There is a naivety to being fourteen that once lost, can never be regained.  But I digress.

At ten o’clock that evening Monica and I decided it would be safe to each have a glass of wine just to take the edge off.  While sipping the warm juice we also agreed to consult the ouija board on any and all love prospects that were likely to occur from inviting the rebel boys over for drinks.

Later on, the boys arrived, drinking occurred, and all eighty-five pounds of me passed out at the table.

The ouija board remained sitting on the formica table until seven oclock the next morning, when I woke up to the sight of Monica’s mother as she walked past the cheap window of the RV.  I could hear her shrill, excited voice chatting with what sounded like an army of suburban mothers and a herd of rumbling mini-van engines.

Unbeknown to us, she had decided to host a garage sale that morning.

Unbeknown to her, there were two very hungover teenage boys sleeping in the RV mere feet from her junk-sale.

Monica and the two boys were in the bed, hungover amidst the carnage of sleeping bags and spilled cheap wine.  I was just piecing together the deep conversation about song lyrics from the night before that I had so desperately tried to look cool in when the door to the RV swung open.  Standing there with one hand on her hip and a huge smile, Monica’s mother yelled out:


The board had been the only thing her eyes had settled on, and to my complete and total relief she was so furious about it that she slammed the door in my face while sreaming: ‘MONICA, I NEED TO SEE YOU IN THE KITCHEN THIS INSTANT!!’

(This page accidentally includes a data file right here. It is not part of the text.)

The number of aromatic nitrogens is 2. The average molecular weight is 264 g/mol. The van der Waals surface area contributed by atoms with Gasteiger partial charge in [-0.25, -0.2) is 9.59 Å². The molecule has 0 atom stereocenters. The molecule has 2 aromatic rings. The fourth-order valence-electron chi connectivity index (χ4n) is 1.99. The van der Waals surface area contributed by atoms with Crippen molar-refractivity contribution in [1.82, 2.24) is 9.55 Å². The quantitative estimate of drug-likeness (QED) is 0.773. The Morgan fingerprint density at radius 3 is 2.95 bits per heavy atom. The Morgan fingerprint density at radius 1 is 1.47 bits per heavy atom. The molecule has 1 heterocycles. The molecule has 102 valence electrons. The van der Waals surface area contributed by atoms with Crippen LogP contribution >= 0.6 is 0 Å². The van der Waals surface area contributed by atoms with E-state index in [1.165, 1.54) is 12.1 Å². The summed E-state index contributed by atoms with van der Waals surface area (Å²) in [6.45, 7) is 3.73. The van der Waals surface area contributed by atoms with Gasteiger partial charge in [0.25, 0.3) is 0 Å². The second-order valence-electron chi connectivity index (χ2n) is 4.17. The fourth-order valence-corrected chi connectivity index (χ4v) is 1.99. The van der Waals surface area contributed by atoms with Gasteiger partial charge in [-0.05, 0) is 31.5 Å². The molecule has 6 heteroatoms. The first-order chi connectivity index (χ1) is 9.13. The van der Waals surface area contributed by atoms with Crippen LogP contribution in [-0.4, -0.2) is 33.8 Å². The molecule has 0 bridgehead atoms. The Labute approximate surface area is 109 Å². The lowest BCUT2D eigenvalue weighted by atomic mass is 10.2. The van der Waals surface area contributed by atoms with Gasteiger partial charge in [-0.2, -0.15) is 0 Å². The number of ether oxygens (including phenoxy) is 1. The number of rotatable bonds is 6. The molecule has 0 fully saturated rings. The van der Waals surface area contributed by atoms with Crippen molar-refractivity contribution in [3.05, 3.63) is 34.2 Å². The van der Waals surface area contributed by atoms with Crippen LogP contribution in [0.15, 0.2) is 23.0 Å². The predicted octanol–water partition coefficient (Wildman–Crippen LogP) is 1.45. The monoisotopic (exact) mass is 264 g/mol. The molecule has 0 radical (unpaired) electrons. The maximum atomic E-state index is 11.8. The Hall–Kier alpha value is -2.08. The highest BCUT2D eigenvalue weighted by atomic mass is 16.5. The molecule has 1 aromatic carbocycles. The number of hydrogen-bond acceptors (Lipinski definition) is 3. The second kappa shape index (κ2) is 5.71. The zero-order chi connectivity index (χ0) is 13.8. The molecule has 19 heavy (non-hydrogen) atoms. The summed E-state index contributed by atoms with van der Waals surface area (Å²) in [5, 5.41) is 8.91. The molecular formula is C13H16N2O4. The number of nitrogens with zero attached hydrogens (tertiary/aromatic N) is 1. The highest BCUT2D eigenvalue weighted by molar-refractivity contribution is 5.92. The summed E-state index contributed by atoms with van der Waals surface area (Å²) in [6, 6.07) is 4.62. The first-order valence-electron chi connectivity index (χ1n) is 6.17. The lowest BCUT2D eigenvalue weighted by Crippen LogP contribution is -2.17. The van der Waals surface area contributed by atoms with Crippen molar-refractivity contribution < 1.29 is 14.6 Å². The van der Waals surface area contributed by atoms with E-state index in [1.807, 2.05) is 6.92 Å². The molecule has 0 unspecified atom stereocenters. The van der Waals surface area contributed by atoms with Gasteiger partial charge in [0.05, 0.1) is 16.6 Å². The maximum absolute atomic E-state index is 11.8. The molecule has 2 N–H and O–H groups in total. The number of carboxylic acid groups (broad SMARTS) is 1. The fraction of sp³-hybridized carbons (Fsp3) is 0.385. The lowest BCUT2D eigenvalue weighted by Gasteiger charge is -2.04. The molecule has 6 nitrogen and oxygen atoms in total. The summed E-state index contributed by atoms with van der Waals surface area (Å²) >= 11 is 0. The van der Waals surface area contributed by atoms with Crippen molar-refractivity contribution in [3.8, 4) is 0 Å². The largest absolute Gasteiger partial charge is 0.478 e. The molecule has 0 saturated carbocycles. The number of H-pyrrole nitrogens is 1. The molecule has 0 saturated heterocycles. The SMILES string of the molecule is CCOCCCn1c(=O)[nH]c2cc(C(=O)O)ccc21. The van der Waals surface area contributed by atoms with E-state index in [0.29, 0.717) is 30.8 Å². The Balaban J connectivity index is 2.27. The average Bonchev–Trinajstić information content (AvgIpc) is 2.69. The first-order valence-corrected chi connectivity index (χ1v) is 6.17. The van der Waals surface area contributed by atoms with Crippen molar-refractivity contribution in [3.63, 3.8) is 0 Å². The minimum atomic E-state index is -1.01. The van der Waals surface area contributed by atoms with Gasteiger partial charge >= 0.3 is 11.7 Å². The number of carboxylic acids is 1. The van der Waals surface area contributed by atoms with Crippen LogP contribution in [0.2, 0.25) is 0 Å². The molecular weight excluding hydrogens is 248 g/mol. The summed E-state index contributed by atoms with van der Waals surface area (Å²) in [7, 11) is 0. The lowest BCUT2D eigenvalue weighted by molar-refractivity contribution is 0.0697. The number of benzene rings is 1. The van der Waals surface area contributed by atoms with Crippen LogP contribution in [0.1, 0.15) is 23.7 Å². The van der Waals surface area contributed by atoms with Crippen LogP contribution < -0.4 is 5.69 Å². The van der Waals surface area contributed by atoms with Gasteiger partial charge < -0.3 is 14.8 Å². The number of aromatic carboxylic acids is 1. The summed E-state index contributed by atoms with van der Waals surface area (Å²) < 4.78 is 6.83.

It was fortunate really, because while Monica dry-heaved waves of stale boxed wine in the kitchen as her mother ranted on about the devil’s magic, I was able to successfully usher the two boys out of the RV and back from the depths of grunge-guitarism from whence they came.

Standing in the RV after they left, I grabbed the ouija board, threw it in my backpack, laced up my Doc Martins, and waited at the sale for my own mother to come pick me up.

My mother didn’t care about the ouija board, but had Monica’s mother discovered the two hormones masquerading as boys in the bed-I am not sure I would have survived to see fifteen.

da-christen, painter of all things delusional

5 Mar

I had a babysitter growing up that was convinced she was Michelangelo in a past life.  Not the ninja turtle mind you, but his namesake.  She was old enough to be my grandmother.  When one is nine-grandmothers are a source of all things factual, so naturally I believed her.